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Twilight Mania


So I finally gave in to Stephanie Meyer’s Twilight series, a series which has spawned a huge following among teen girls, a handful of considerate boyfriends, and a few groups of dedicated mothers. This succumbing has much to do with finding wounded copies of the books in a donation pile, and a large dose of curiosity as to what makes these books so palatable to girls under eighteen. Let’s not lie; it may also have a little to do with the impending release of a movie based on the first novel, “Twilight,” starring Robert Pattison (of Harry Potter fame, “Cedric”) in the lead male role.

If you haven’t observed this national vampire obsession, look at display tables in any major bookstore. Chances are there is a prominently featured table with Meyer’s novels to catch the eye, each with arresting artwork in red, black, and white. The Twilight series was first published in 2005, and now contains four books: “Twilight”, “New Moon”, “Eclipse”, and “Breaking Dawn”, which was released August 1st at midnight. The books have become immensely popular in the manner of the Harry Potter phenomenon: fan websites, book release parties, and record-breaking sales. Meyer has been compared to Harry Potter author Rowling quite often. Rowling rose from obscurity as a single mother in Edinburgh to one of Britain’s most wealthy citizens. Meyer was a Mormon housewife who has rocketed to popularity with her gothic sagas. In the Twilight series, Meyer creates a tension-filled romance between the pale and slender Bella Swan and her immortal, godlike lover Edward Cullen, who happens to be a vampire.

Isabella Swan (Bella) moves to Forks to live with her father, a police chief. At her new high school, she makes the acquaintance of Edward Cullen, whose apparent distaste for her and exquisite good looks fill her with alternating desire and confusion. Edward and his family of beautiful outcasts quite unlike other Forks residents, and the answers are forthcoming and not disappointing. The Cullens are a coven of vampires who refuse to become monsters by attacking humans, but try to content themselves with animal prey instead. Though believing himself to be putting Bella in danger by his presence, Edward is unable to stay away from her, and the two begin their tumultuous relationship. Bella’s habit of landing in a plethora of dangerous situations (being followed by less exemplary vampires who want her blood) propels the dramatic plot.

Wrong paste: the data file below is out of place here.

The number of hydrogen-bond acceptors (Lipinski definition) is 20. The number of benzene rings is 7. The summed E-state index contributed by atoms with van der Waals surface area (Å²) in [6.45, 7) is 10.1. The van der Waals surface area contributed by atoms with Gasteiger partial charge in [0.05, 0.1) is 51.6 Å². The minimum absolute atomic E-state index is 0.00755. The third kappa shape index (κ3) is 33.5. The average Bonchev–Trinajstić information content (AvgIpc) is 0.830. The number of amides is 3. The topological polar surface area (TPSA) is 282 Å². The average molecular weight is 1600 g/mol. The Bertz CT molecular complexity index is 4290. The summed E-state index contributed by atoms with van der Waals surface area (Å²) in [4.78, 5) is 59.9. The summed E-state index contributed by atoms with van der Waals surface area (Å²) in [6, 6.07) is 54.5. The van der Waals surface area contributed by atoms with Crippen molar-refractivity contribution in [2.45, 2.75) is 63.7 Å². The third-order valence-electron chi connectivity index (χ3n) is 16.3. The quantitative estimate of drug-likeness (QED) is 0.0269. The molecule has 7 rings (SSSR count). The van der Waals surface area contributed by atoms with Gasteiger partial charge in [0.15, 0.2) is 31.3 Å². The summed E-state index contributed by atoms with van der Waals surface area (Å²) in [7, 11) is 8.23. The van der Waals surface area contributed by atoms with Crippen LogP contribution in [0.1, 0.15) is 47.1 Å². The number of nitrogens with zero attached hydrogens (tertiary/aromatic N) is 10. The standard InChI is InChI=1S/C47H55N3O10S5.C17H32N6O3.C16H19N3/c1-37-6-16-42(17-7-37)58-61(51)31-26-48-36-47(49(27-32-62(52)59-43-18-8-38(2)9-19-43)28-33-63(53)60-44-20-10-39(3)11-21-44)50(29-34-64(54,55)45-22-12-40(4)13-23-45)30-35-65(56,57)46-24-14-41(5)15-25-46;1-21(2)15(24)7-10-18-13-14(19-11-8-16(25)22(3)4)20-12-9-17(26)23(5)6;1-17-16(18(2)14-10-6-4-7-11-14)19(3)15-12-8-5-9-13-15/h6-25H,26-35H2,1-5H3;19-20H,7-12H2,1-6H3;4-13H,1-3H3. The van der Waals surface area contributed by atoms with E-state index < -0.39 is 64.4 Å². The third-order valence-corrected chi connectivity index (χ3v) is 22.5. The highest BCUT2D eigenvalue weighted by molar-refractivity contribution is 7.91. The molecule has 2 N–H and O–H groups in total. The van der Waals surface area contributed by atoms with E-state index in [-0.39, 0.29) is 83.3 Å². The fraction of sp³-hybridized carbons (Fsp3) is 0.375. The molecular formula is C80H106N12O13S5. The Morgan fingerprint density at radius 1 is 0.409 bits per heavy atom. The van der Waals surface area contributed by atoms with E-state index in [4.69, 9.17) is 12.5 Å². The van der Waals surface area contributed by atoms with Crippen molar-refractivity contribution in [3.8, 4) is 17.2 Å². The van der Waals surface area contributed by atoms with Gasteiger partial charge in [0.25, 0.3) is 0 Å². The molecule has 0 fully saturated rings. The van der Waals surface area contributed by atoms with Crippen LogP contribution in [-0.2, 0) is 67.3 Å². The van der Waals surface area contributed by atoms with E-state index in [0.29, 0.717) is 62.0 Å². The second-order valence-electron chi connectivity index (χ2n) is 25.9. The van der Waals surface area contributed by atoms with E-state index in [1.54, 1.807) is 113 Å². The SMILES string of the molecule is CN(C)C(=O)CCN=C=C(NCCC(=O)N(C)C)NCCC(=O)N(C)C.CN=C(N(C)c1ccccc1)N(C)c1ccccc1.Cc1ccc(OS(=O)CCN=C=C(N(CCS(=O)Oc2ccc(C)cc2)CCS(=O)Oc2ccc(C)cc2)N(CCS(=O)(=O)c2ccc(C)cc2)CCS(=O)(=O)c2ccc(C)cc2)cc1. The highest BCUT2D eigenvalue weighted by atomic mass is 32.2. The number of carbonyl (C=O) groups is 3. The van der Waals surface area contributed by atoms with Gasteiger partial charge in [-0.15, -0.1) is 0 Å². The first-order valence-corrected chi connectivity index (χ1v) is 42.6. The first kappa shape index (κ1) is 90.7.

Despite enjoying the read, my complaints against the books remain. Firstly, the characters have awkward and pretentious names (“Bella”). Secondly, the book is gushingly and poorly written in many places:

“About three things I was absolutely positive. First, Edward was a vampire. Second, there was part of him – and I didn’t know how potent that part might be – that thirsted for my blood. And third, I was unconditionally and irrevocably in love with him.”

I don’t think that YA fiction has to be poorly written in order to be accessible. C.S. Lewis wrote that one knows a children’s (or a young adult’s) book is well written if it is read by persons of any age. The Twilight’s fan base largely tends to be female teenagers, although this does have aberrations.

Thirdly, although I find that Edward is an attractive, Byronic, Rochester-like character (as any female reader might), he is often commanding and domineering, and speaks for Bella. Bella, to her credit, occasionally breaks out of her ecstatic love-induced coma to mention to Edward that “I can’t always be Lois Lane…I want to be Superman, too.”

On the positive side, the Twilight series has a heroin-like plot which hooks the reader. I was up until the early hours of the morning wading through the first book. Stephanie Meyer may not be Murakami, but she can craft a brisk plot and many consider her to be giving J.K. Rowling a run for her money. Also, as a new resident of the Northwest, I am rather partial to the series’ setting in Forks, Washington, allegedly the rainiest location in the United States.

Edward’s pseudo-erotic desire to drink Bella’s blood is a question of concern. The theme of desire makes up a very large part of the novel’s premise: Bella has an insatiable desire for Edward’s touch, Edward has an insatiable desire for Bella’s blood, and neither of these themes seem to be suitable for the ten year girls to whom I have sold “Twilight.”

Parents might be glad to have their daughters reading, but I would much rather hand them Rowling’s books instead of Meyer’s. The Harry Potter series appeals to children of both sexes and multiple ages, and addresses timeless themes of loyalty, greed, death, and the complex moral issues involved in the battle between good and evil.

If you like a brisk, compelling plot, tend towards tales of eternal love and damnation, or want to know more about the most recent national best-seller craze, you might as well try “Twilight” before the movie comes out.

Comments

laura said…
I just finished the second book (which is not as good as the first). I like them both, but I agree with you that they are not particularly well written. It's an interesting story (though, again, the second book is a bit predictable) and very different, which makes up for the poor writing to an extent.

I'd have trouble comparing Meyer to Rowling though: they're not in the same league either in terms of quality of writing or depth of story. Maybe in terms of shear creativity though, as I definitely wouldn't be able to think up the creatures or worlds in either series.
laura said…
Oh, I also agree with you that I don't especially approve of younger girls reading these--their is an overwhelming focus on beauty which makes sense in the context of the book, but which I think could be widely misinterpreted. Also a kind of prompting to forget everything in the fact of 'true love,' so to speak.

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